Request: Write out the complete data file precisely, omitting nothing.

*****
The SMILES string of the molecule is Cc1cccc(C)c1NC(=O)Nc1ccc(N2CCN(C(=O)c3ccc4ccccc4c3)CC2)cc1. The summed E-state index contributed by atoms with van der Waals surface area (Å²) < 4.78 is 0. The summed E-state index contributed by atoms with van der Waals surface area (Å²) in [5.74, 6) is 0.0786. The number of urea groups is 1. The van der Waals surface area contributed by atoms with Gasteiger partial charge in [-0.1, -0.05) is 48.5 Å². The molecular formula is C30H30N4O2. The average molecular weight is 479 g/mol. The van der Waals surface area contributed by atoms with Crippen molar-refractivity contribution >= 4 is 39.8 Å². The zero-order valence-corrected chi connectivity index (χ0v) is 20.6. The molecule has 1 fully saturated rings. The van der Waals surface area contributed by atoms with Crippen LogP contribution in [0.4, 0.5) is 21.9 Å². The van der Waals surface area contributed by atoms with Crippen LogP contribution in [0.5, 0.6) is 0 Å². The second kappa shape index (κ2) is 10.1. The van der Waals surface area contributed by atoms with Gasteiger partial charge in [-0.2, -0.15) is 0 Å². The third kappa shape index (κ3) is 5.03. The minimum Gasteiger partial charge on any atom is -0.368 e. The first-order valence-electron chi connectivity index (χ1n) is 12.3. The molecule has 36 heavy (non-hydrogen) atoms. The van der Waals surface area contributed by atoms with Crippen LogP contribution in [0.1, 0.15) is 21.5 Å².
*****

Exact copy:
The SMILES string of the molecule is Cc1cccc(C)c1NC(=O)Nc1ccc(N2CCN(C(=O)c3ccc4ccccc4c3)CC2)cc1. The summed E-state index contributed by atoms with van der Waals surface area (Å²) < 4.78 is 0. The summed E-state index contributed by atoms with van der Waals surface area (Å²) in [5.74, 6) is 0.0786. The number of urea groups is 1. The van der Waals surface area contributed by atoms with Gasteiger partial charge in [-0.1, -0.05) is 48.5 Å². The molecular formula is C30H30N4O2. The average molecular weight is 479 g/mol. The van der Waals surface area contributed by atoms with Crippen molar-refractivity contribution >= 4 is 39.8 Å². The zero-order valence-corrected chi connectivity index (χ0v) is 20.6. The molecule has 1 fully saturated rings. The van der Waals surface area contributed by atoms with Crippen LogP contribution in [0.4, 0.5) is 21.9 Å². The van der Waals surface area contributed by atoms with Crippen LogP contribution in [0.5, 0.6) is 0 Å². The second kappa shape index (κ2) is 10.1. The van der Waals surface area contributed by atoms with Gasteiger partial charge in [-0.2, -0.15) is 0 Å². The third kappa shape index (κ3) is 5.03. The minimum Gasteiger partial charge on any atom is -0.368 e. The first-order valence-electron chi connectivity index (χ1n) is 12.3. The molecule has 36 heavy (non-hydrogen) atoms. The van der Waals surface area contributed by atoms with Crippen LogP contribution in [0.1, 0.15) is 21.5 Å².